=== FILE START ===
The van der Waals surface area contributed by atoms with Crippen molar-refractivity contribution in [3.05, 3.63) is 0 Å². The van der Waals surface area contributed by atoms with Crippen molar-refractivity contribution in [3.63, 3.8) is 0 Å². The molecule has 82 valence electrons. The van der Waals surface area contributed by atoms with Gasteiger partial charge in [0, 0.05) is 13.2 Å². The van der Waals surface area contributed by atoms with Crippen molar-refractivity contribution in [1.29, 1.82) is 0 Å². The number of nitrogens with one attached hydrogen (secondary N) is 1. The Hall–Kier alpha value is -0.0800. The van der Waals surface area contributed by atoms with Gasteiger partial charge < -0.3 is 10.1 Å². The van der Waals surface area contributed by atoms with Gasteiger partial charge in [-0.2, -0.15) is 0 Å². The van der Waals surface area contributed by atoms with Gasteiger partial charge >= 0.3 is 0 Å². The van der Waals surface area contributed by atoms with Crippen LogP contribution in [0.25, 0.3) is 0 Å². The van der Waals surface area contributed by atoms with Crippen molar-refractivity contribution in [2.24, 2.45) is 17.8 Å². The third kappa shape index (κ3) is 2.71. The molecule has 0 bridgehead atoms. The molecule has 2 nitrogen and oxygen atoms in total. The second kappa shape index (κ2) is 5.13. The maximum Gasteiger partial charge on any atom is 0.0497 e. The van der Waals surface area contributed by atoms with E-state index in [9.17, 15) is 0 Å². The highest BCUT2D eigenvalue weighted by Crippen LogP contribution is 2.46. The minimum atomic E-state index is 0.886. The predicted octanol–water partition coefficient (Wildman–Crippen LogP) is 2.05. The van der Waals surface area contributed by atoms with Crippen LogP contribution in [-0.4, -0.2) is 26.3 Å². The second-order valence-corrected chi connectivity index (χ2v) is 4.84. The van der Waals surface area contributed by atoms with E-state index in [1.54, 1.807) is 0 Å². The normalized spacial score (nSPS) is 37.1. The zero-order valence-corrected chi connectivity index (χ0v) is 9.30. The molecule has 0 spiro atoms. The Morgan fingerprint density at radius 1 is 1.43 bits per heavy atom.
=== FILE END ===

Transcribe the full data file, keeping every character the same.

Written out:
The van der Waals surface area contributed by atoms with Crippen molar-refractivity contribution in [3.05, 3.63) is 0 Å². The van der Waals surface area contributed by atoms with Crippen molar-refractivity contribution in [3.63, 3.8) is 0 Å². The molecule has 82 valence electrons. The van der Waals surface area contributed by atoms with Gasteiger partial charge in [0, 0.05) is 13.2 Å². The van der Waals surface area contributed by atoms with Crippen molar-refractivity contribution in [1.29, 1.82) is 0 Å². The number of nitrogens with one attached hydrogen (secondary N) is 1. The Hall–Kier alpha value is -0.0800. The van der Waals surface area contributed by atoms with Gasteiger partial charge < -0.3 is 10.1 Å². The van der Waals surface area contributed by atoms with Gasteiger partial charge in [-0.2, -0.15) is 0 Å². The van der Waals surface area contributed by atoms with Gasteiger partial charge >= 0.3 is 0 Å². The van der Waals surface area contributed by atoms with Crippen LogP contribution in [0.25, 0.3) is 0 Å². The van der Waals surface area contributed by atoms with Crippen molar-refractivity contribution in [2.24, 2.45) is 17.8 Å². The third kappa shape index (κ3) is 2.71. The molecule has 0 bridgehead atoms. The molecule has 2 nitrogen and oxygen atoms in total. The second kappa shape index (κ2) is 5.13. The maximum Gasteiger partial charge on any atom is 0.0497 e. The van der Waals surface area contributed by atoms with E-state index in [9.17, 15) is 0 Å². The highest BCUT2D eigenvalue weighted by Crippen LogP contribution is 2.46. The minimum atomic E-state index is 0.886. The predicted octanol–water partition coefficient (Wildman–Crippen LogP) is 2.05. The van der Waals surface area contributed by atoms with Crippen LogP contribution in [-0.4, -0.2) is 26.3 Å². The second-order valence-corrected chi connectivity index (χ2v) is 4.84. The van der Waals surface area contributed by atoms with E-state index in [1.54, 1.807) is 0 Å². The normalized spacial score (nSPS) is 37.1. The zero-order valence-corrected chi connectivity index (χ0v) is 9.30. The molecule has 0 spiro atoms. The Morgan fingerprint density at radius 1 is 1.43 bits per heavy atom.